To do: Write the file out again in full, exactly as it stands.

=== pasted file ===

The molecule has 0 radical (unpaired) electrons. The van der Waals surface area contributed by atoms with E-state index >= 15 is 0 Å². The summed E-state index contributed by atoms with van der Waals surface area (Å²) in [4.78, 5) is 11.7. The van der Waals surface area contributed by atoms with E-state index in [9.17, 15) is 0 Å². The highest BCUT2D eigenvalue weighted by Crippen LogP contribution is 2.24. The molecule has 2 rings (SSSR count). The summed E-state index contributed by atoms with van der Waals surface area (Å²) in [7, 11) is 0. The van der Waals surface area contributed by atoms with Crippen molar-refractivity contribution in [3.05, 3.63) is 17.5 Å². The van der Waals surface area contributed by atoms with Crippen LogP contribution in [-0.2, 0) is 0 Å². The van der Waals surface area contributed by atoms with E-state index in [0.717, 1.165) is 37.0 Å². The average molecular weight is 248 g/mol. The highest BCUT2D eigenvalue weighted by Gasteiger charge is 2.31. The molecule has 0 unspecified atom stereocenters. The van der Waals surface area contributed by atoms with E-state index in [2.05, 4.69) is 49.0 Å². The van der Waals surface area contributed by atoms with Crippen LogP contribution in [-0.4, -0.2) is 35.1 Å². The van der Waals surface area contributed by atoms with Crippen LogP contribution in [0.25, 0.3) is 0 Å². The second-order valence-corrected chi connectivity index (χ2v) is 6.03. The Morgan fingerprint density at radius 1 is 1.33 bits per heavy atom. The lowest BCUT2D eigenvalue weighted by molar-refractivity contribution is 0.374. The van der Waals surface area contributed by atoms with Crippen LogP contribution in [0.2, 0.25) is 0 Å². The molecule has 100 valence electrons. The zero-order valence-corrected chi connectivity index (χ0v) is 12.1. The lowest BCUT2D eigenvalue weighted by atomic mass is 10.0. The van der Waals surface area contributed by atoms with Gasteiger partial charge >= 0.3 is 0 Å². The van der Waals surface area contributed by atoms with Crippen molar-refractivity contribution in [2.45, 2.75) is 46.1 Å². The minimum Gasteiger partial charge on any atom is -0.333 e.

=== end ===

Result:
The molecule has 0 radical (unpaired) electrons. The van der Waals surface area contributed by atoms with E-state index >= 15 is 0 Å². The summed E-state index contributed by atoms with van der Waals surface area (Å²) in [4.78, 5) is 11.7. The van der Waals surface area contributed by atoms with E-state index in [9.17, 15) is 0 Å². The highest BCUT2D eigenvalue weighted by Crippen LogP contribution is 2.24. The molecule has 2 rings (SSSR count). The summed E-state index contributed by atoms with van der Waals surface area (Å²) in [7, 11) is 0. The van der Waals surface area contributed by atoms with Crippen molar-refractivity contribution in [3.05, 3.63) is 17.5 Å². The van der Waals surface area contributed by atoms with Crippen LogP contribution in [-0.2, 0) is 0 Å². The van der Waals surface area contributed by atoms with E-state index in [0.717, 1.165) is 37.0 Å². The average molecular weight is 248 g/mol. The highest BCUT2D eigenvalue weighted by Gasteiger charge is 2.31. The molecule has 0 unspecified atom stereocenters. The van der Waals surface area contributed by atoms with E-state index in [2.05, 4.69) is 49.0 Å². The van der Waals surface area contributed by atoms with Crippen LogP contribution in [-0.4, -0.2) is 35.1 Å². The van der Waals surface area contributed by atoms with Crippen LogP contribution in [0.25, 0.3) is 0 Å². The second-order valence-corrected chi connectivity index (χ2v) is 6.03. The Morgan fingerprint density at radius 1 is 1.33 bits per heavy atom. The lowest BCUT2D eigenvalue weighted by molar-refractivity contribution is 0.374. The van der Waals surface area contributed by atoms with Crippen LogP contribution in [0.2, 0.25) is 0 Å². The molecule has 100 valence electrons. The zero-order valence-corrected chi connectivity index (χ0v) is 12.1. The lowest BCUT2D eigenvalue weighted by atomic mass is 10.0. The van der Waals surface area contributed by atoms with Gasteiger partial charge >= 0.3 is 0 Å². The van der Waals surface area contributed by atoms with Crippen molar-refractivity contribution in [2.45, 2.75) is 46.1 Å². The minimum Gasteiger partial charge on any atom is -0.333 e.